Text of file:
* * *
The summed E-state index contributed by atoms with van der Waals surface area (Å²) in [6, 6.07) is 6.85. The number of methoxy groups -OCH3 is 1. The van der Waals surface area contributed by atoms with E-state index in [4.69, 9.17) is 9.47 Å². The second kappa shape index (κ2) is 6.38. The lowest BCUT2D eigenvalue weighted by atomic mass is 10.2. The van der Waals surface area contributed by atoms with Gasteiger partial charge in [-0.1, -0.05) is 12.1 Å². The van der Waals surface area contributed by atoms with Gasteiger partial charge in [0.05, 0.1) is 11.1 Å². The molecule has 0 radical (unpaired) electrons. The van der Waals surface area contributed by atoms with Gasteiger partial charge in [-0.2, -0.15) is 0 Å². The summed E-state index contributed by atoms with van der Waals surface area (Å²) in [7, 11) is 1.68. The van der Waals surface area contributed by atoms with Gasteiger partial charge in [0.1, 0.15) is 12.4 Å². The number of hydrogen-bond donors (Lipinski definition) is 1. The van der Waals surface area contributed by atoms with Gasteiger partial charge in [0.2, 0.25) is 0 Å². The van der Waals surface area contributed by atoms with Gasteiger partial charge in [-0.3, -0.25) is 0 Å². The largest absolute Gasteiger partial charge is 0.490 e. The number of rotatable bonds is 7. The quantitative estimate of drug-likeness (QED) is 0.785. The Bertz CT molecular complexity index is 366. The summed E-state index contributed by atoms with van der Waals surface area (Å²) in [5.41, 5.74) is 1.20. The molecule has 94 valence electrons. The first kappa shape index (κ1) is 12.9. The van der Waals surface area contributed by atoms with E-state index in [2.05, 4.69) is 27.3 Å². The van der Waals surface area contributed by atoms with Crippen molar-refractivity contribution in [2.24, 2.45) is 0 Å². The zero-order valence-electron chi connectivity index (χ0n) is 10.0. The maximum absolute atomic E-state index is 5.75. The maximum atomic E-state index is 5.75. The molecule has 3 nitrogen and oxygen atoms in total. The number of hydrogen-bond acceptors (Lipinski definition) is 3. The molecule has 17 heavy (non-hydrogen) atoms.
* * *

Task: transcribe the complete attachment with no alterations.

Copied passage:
The summed E-state index contributed by atoms with van der Waals surface area (Å²) in [6, 6.07) is 6.85. The number of methoxy groups -OCH3 is 1. The van der Waals surface area contributed by atoms with E-state index in [4.69, 9.17) is 9.47 Å². The second kappa shape index (κ2) is 6.38. The lowest BCUT2D eigenvalue weighted by atomic mass is 10.2. The van der Waals surface area contributed by atoms with Gasteiger partial charge in [-0.1, -0.05) is 12.1 Å². The van der Waals surface area contributed by atoms with Gasteiger partial charge in [0.05, 0.1) is 11.1 Å². The molecule has 0 radical (unpaired) electrons. The van der Waals surface area contributed by atoms with Gasteiger partial charge in [-0.2, -0.15) is 0 Å². The summed E-state index contributed by atoms with van der Waals surface area (Å²) in [7, 11) is 1.68. The van der Waals surface area contributed by atoms with Gasteiger partial charge in [0.1, 0.15) is 12.4 Å². The number of hydrogen-bond donors (Lipinski definition) is 1. The van der Waals surface area contributed by atoms with Gasteiger partial charge in [0.2, 0.25) is 0 Å². The van der Waals surface area contributed by atoms with Gasteiger partial charge in [-0.3, -0.25) is 0 Å². The largest absolute Gasteiger partial charge is 0.490 e. The number of rotatable bonds is 7. The quantitative estimate of drug-likeness (QED) is 0.785. The Bertz CT molecular complexity index is 366. The summed E-state index contributed by atoms with van der Waals surface area (Å²) in [5.41, 5.74) is 1.20. The molecule has 94 valence electrons. The first kappa shape index (κ1) is 12.9. The van der Waals surface area contributed by atoms with E-state index in [2.05, 4.69) is 27.3 Å². The van der Waals surface area contributed by atoms with Crippen molar-refractivity contribution in [2.24, 2.45) is 0 Å². The zero-order valence-electron chi connectivity index (χ0n) is 10.0. The maximum absolute atomic E-state index is 5.75. The maximum atomic E-state index is 5.75. The molecule has 3 nitrogen and oxygen atoms in total. The number of hydrogen-bond acceptors (Lipinski definition) is 3. The molecule has 17 heavy (non-hydrogen) atoms.